A Herald An investigation in June revealed that TAHE was created in 2015 to allow the government to hide the costs of the rail system by shifting spending from the state budget to the new company.
The survey found that over the next few years the government could withdraw billions of dollars from the budget. But changes to accounting standards in 2018 put this so-called “accounting trick” at risk.
In an attempt to pursue what former NSW Auditor General Tony Harris described as a rort, the government hired various consultants to write reports on TAHE that helped stack it up.
Treasury officials confirmed at a parliamentary hearing on Friday that one of the reports, written by KPMG partner Heather Watson, was appointed without a tender and the partner was handpicked by the Treasury .
Ms Watson was hired to provide advice on TAHE based on a set of Treasury assumptions that would contradict the findings of a separate report by another KPMG partner, Brendan Lyon, which concluded that the company could end up costing the state more than it saved.
A whistleblower close to TAHE said it was easier to shell out millions to consulting firms than to admit the Treasury was wrong, and that “the budget will be hit by billions of dollars.” .
TAHE also paid consulting fees for staff such as its Secretary General Andrew Alam. He was paid $ 465,814 over a year – more than double that of a secretary at a publicly traded company – through his consulting firm, without going through a tender.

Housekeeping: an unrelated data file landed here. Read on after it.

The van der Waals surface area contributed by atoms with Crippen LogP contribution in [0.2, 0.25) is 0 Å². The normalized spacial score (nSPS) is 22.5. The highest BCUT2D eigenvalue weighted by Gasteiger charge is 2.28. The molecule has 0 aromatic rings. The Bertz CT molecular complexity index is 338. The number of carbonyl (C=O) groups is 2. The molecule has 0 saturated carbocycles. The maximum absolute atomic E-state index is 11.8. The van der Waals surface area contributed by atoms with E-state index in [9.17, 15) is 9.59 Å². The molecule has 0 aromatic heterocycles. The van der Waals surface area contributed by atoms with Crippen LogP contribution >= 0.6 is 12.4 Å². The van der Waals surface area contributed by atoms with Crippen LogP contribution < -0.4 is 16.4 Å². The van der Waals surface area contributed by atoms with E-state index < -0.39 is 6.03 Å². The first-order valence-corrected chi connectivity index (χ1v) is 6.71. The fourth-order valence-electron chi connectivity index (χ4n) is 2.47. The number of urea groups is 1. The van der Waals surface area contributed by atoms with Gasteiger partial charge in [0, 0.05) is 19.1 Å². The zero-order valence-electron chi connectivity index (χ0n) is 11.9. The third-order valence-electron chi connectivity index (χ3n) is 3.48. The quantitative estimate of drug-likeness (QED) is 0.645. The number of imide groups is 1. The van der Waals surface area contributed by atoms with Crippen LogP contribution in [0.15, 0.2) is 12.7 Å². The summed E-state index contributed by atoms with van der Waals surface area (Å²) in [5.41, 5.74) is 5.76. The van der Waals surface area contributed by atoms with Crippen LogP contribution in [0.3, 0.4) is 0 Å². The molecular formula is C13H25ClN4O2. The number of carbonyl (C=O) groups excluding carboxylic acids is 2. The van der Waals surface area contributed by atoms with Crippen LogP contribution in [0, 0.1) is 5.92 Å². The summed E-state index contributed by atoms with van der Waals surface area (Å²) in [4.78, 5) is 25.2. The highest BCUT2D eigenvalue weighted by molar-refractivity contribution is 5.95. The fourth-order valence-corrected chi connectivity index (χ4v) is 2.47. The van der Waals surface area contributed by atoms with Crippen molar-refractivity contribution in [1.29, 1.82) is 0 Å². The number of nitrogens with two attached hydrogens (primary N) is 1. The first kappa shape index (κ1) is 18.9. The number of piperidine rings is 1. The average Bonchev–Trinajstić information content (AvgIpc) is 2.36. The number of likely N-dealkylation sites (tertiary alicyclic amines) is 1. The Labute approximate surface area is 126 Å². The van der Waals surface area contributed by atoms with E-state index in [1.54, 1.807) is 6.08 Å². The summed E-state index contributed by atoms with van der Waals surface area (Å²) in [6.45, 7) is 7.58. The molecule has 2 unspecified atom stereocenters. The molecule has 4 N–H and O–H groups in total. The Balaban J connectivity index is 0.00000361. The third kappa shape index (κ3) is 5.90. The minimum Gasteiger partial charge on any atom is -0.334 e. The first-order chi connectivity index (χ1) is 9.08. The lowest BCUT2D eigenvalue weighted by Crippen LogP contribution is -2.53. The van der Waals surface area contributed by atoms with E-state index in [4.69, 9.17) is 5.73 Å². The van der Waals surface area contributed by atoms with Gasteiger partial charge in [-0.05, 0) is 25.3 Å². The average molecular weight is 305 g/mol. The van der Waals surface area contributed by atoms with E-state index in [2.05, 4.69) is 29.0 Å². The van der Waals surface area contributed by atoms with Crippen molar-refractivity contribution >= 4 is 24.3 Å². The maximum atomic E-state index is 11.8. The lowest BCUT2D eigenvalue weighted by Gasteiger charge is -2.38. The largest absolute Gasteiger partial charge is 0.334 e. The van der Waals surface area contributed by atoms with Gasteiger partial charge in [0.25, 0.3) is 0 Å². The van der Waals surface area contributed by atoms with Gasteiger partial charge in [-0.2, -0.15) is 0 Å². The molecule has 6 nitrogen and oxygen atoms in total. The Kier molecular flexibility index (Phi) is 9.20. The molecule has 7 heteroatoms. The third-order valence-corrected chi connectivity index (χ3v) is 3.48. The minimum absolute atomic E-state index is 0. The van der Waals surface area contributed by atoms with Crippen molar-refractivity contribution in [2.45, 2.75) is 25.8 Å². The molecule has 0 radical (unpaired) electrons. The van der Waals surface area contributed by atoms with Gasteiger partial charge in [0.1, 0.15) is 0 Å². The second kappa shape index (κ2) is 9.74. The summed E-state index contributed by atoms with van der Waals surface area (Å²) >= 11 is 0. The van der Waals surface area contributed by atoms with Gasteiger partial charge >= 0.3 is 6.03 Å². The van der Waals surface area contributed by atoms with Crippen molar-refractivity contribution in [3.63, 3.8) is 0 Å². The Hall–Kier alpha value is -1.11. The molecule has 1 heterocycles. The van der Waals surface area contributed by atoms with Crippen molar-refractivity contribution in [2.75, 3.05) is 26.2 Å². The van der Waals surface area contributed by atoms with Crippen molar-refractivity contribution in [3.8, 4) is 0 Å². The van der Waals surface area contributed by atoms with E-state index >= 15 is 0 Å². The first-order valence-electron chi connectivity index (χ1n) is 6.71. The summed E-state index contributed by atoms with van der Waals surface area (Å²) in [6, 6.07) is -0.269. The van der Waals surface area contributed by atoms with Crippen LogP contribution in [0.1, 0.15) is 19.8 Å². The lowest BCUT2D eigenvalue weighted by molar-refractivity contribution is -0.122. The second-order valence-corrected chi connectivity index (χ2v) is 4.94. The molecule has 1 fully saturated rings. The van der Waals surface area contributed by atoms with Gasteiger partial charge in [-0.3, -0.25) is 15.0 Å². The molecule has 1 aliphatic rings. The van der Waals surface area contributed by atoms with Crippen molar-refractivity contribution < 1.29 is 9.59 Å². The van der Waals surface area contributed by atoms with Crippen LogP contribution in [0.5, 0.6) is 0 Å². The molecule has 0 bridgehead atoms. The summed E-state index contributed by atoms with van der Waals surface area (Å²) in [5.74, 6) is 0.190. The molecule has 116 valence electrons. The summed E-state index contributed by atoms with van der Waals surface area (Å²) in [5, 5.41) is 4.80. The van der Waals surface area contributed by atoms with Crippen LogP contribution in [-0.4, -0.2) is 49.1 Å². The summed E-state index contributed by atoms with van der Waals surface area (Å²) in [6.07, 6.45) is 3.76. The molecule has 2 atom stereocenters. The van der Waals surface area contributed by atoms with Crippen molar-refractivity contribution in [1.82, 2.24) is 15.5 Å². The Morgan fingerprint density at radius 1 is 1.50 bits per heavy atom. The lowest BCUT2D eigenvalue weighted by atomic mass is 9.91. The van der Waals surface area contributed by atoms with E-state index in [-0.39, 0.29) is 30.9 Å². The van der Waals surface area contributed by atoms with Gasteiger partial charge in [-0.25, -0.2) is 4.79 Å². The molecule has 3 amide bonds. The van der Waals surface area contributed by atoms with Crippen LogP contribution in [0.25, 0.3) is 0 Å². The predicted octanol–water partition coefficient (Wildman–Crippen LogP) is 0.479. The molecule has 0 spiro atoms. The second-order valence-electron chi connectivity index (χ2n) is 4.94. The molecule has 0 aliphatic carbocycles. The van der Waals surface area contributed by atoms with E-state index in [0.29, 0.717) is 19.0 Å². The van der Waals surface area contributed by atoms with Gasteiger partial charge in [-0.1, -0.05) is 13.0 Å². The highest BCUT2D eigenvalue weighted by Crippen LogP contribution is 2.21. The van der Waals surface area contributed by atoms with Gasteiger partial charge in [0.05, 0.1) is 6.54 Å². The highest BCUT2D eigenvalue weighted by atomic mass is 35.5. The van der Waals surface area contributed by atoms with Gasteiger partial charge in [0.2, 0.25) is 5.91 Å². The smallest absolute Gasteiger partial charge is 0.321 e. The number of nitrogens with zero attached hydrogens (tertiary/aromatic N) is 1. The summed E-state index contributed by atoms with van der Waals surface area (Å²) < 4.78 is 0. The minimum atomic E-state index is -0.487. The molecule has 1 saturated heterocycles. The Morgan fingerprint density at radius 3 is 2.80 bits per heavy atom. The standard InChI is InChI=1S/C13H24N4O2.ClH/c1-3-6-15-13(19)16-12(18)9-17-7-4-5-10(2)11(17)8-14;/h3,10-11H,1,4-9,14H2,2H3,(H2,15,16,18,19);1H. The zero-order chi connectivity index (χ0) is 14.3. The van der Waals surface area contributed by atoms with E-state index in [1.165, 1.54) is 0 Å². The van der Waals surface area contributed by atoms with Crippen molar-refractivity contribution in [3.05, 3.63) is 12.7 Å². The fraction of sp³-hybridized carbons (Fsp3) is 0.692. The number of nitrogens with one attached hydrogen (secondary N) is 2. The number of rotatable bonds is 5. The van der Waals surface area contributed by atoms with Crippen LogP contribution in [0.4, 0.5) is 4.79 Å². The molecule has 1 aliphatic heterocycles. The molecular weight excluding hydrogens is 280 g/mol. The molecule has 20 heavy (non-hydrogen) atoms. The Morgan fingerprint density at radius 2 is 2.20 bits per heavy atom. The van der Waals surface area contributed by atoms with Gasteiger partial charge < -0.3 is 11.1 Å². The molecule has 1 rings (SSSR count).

Confidential e-mails released to Parliament show that Mr. Alam was instrumental in connecting BCG to the management of TAHE.
Days after becoming company secretary last year, he wrote to Anne Hayes, then CEO of TAHE, and Andrew Newsome, BCG partner. “We previously worked together on TAHE in 2017, where Andrew led a review of the operating model and company definition,” wrote Alam.
BCG then emailed Ms Hayes to tell her that they would normally charge the government $ 800,982 for the work, but would reduce the total fee to $ 500,000 because it was a “customer to long term”. Figures exclude GST.
“We have a detailed understanding of how to market government assets, having worked with NSW Treasury on a number of highly sensitive asset marketing agreements including land registry, energy transactions and other confidential agreements “, they wrote.
Further emails to the TAHE chief show that Mr Alam’s role in BCG is earning a two-week work extension for TAHE. “We have just discussed with Andrew Alam how we might extend our support for another two weeks,” wrote the BCG.
The Herald can reveal that the six-week contract with BCG, concluded last July, has been extended for two weeks and cost $ 736,851. It cost TAHE an additional $ 1.375 million for a second job.
In selecting BCG, TAHE did not follow procurement practices by not obtaining three quotes.
Mr Mookhey said that by not doing this TAHE has virtually guaranteed that the public will pay the big dollar for BCG. “TAHE’s judgment was appalling,” he said.
TAHE said in a statement that because it was a crown corporation, it was not required to adhere to the NSW government procurement framework, although it “may choose to do so if she wishes ”.
“All contract details and values are disclosed in an appropriate manner in accordance with NSW government reporting requirements and guidelines,” he said.
Transport for NSW said it and the Treasury had considered a range of advice in developing and implementing TAHE. “Transport for NSW complies with all government regulations and requirements when entering into contracts with the private sector,” he said.
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